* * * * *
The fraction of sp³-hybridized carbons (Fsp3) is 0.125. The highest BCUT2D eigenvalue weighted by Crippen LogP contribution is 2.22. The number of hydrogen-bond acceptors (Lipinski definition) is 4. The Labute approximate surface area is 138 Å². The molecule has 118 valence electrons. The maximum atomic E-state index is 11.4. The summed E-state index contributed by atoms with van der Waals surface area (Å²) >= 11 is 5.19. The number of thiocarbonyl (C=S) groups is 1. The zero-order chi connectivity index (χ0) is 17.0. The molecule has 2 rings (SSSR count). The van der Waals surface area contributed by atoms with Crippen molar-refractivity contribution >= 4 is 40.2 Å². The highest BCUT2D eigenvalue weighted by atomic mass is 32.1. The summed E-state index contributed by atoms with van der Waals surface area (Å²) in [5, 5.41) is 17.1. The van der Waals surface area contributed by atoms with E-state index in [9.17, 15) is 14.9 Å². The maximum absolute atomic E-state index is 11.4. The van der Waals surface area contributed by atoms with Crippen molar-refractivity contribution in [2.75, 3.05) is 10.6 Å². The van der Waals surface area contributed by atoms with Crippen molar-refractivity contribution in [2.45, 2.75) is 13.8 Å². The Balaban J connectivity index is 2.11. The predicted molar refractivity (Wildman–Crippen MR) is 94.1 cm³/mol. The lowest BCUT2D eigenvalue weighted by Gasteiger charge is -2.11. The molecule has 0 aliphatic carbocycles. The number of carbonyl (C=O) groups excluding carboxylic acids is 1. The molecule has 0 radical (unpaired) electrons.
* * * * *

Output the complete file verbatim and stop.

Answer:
The fraction of sp³-hybridized carbons (Fsp3) is 0.125. The highest BCUT2D eigenvalue weighted by Crippen LogP contribution is 2.22. The number of hydrogen-bond acceptors (Lipinski definition) is 4. The Labute approximate surface area is 138 Å². The molecule has 118 valence electrons. The maximum atomic E-state index is 11.4. The summed E-state index contributed by atoms with van der Waals surface area (Å²) >= 11 is 5.19. The number of thiocarbonyl (C=S) groups is 1. The zero-order chi connectivity index (χ0) is 17.0. The molecule has 2 rings (SSSR count). The van der Waals surface area contributed by atoms with Crippen molar-refractivity contribution >= 4 is 40.2 Å². The highest BCUT2D eigenvalue weighted by atomic mass is 32.1. The summed E-state index contributed by atoms with van der Waals surface area (Å²) in [5, 5.41) is 17.1. The van der Waals surface area contributed by atoms with E-state index in [9.17, 15) is 14.9 Å². The maximum absolute atomic E-state index is 11.4. The van der Waals surface area contributed by atoms with Crippen molar-refractivity contribution in [2.75, 3.05) is 10.6 Å². The van der Waals surface area contributed by atoms with Crippen molar-refractivity contribution in [2.45, 2.75) is 13.8 Å². The Balaban J connectivity index is 2.11. The predicted molar refractivity (Wildman–Crippen MR) is 94.1 cm³/mol. The lowest BCUT2D eigenvalue weighted by Gasteiger charge is -2.11. The molecule has 0 aliphatic carbocycles. The number of carbonyl (C=O) groups excluding carboxylic acids is 1. The molecule has 0 radical (unpaired) electrons.